In the chancel of the church of St Bartholomew, Much Marcle, Herefordshire can be found one of the most beautiful tombs chests in England, that of Blanche Mortimer, Lady Grandison. I happened by chance on this lovely monument some years ago. I stood there entranced, unwilling to leave. Blanche’s tomb has been described by Nikolaus Pevsner as follows “The head is strikingly beautiful, eyes closed and lips slightly parted. Beautiful hands with long fingers..moreover the most surprising demonstration of realism in the way of her long skirt hangs down over the tomb chest”. Simon Jenkins in his book “England’s Thousand Best Churches describes the monument as “An image as lovely as any bequeathed by a medieval church….the effigy might be the original for Sleeping Beauty’. English Heritage describe it as one of the finest of its date in England.
Close up of the attention to detail in the tightly buttoned sleeves of Blanche’s gown.
Blanche was born around 1316, dying in 1347 and was the youngest daughter of the lst Earl of March, Roger Mortimer who rebelled against King Edward II. He and Queen Isabella were lovers and probably arranged the murder of Edward. Roger was eventually overthrown by Edward’s son, Edward III and executed, but that is another story. Blanche was married to Peter Grandison. He is not buried besides her but lies in Hereford Cathedral. Little is knows of their relationship but the meticulous care, craftsmanship and attention to detail lavished on the design and building of the tomb would indicate that Peter Grandison loved and missed his wife. And there, atop her tomb, lies Blanche to this day. Her face, serene and lovely, her long gown hanging down gracefully in folds over the front of the tomb chest and her hands, beautifully carved, hold her rosary, although alas her little dog is missing his head.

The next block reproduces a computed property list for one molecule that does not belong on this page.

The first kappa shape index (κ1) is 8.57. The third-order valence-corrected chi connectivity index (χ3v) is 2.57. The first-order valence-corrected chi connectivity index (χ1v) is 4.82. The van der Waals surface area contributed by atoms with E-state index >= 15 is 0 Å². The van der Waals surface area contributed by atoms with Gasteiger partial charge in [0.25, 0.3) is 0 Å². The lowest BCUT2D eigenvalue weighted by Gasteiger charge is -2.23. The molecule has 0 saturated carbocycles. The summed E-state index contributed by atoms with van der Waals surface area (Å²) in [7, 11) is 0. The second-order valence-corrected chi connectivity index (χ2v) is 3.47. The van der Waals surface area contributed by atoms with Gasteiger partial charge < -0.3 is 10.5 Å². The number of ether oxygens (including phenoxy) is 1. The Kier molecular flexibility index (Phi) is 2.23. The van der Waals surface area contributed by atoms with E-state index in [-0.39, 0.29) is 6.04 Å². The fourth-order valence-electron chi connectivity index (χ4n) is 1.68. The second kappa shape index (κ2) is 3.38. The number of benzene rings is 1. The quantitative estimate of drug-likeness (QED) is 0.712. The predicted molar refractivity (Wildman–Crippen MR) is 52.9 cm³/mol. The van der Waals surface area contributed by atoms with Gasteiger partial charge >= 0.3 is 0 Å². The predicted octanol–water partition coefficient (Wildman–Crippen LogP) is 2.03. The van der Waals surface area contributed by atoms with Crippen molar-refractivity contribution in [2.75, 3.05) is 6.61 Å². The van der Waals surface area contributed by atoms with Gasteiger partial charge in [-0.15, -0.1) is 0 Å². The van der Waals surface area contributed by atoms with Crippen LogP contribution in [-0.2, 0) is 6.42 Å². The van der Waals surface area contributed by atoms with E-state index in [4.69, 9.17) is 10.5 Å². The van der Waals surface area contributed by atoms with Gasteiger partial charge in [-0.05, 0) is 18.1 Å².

The tomb chest with its displays of the Mortimer blue and gold heraldic badge and the Grandison badge of blue, red and gold.
Blanche’s husband, Peter Grandison’s tomb in Hereford Cathedral
But that is not the end of the story for Blanche. For while the monument was being restored, Blanche’s lead coffin was found resting within the tomb chest. This was most unusual as it has been thought that tomb chest monuments were built on top of or nearby where the dedicatee had been buried beneath the church floor or in a vault. It is now known, through this discovery that some coffins were placed inside the tomb chest itself. After the restoration was completed, led by sculpture conservator Michael Eastham, the coffin was returned to the tomb chest with new steel supports to provide future protection. The lead coffin was briefly examined but the decision was made not to disturb it.
Blanche’s lead coffin
Blanche’s effigy prior to replacement on top of the tomb chest.
St Bartholomew’s very own ‘Sleeping Beauty’
Blanche’s effigy after renovation..her little dog, although damaged, still lying at her feet..
And so we leave Blanche and her little dog..serene and lovely..truly St Bartholomew’s very own sleeping beauty.